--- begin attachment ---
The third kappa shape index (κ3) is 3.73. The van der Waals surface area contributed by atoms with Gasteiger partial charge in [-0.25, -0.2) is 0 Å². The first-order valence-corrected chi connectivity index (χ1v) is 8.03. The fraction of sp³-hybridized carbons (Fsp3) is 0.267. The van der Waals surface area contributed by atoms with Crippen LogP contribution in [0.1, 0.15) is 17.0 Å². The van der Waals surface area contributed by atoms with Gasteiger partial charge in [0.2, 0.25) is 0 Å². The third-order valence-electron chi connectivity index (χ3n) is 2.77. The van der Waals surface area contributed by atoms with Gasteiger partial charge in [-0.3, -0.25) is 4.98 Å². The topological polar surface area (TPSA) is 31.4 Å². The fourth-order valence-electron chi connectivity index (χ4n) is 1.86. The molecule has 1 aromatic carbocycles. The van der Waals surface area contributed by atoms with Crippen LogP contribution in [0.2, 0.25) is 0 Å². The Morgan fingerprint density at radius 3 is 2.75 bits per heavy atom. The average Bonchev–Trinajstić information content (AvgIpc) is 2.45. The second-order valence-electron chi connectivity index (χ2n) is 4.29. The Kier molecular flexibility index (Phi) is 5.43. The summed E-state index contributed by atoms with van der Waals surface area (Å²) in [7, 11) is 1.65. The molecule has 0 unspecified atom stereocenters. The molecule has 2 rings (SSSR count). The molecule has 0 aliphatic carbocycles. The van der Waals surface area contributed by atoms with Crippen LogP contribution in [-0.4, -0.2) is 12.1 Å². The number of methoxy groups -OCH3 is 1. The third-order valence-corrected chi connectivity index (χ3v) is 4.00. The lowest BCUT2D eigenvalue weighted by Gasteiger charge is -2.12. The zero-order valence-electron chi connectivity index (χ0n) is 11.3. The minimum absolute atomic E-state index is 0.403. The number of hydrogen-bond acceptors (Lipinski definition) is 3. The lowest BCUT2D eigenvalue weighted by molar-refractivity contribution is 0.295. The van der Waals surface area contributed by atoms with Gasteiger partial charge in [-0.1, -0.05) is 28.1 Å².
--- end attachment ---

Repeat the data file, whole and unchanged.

The third kappa shape index (κ3) is 3.73. The van der Waals surface area contributed by atoms with Gasteiger partial charge in [-0.25, -0.2) is 0 Å². The first-order valence-corrected chi connectivity index (χ1v) is 8.03. The fraction of sp³-hybridized carbons (Fsp3) is 0.267. The van der Waals surface area contributed by atoms with Crippen LogP contribution in [0.1, 0.15) is 17.0 Å². The van der Waals surface area contributed by atoms with Gasteiger partial charge in [0.2, 0.25) is 0 Å². The third-order valence-electron chi connectivity index (χ3n) is 2.77. The van der Waals surface area contributed by atoms with Gasteiger partial charge in [-0.3, -0.25) is 4.98 Å². The topological polar surface area (TPSA) is 31.4 Å². The fourth-order valence-electron chi connectivity index (χ4n) is 1.86. The molecule has 1 aromatic carbocycles. The van der Waals surface area contributed by atoms with Crippen LogP contribution in [0.2, 0.25) is 0 Å². The Morgan fingerprint density at radius 3 is 2.75 bits per heavy atom. The average Bonchev–Trinajstić information content (AvgIpc) is 2.45. The second-order valence-electron chi connectivity index (χ2n) is 4.29. The Kier molecular flexibility index (Phi) is 5.43. The summed E-state index contributed by atoms with van der Waals surface area (Å²) in [7, 11) is 1.65. The molecule has 0 unspecified atom stereocenters. The molecule has 2 rings (SSSR count). The molecule has 0 aliphatic carbocycles. The van der Waals surface area contributed by atoms with Crippen LogP contribution in [-0.4, -0.2) is 12.1 Å². The number of methoxy groups -OCH3 is 1. The third-order valence-corrected chi connectivity index (χ3v) is 4.00. The lowest BCUT2D eigenvalue weighted by Gasteiger charge is -2.12. The zero-order valence-electron chi connectivity index (χ0n) is 11.3. The minimum absolute atomic E-state index is 0.403. The number of hydrogen-bond acceptors (Lipinski definition) is 3. The lowest BCUT2D eigenvalue weighted by molar-refractivity contribution is 0.295. The van der Waals surface area contributed by atoms with Gasteiger partial charge in [-0.1, -0.05) is 28.1 Å².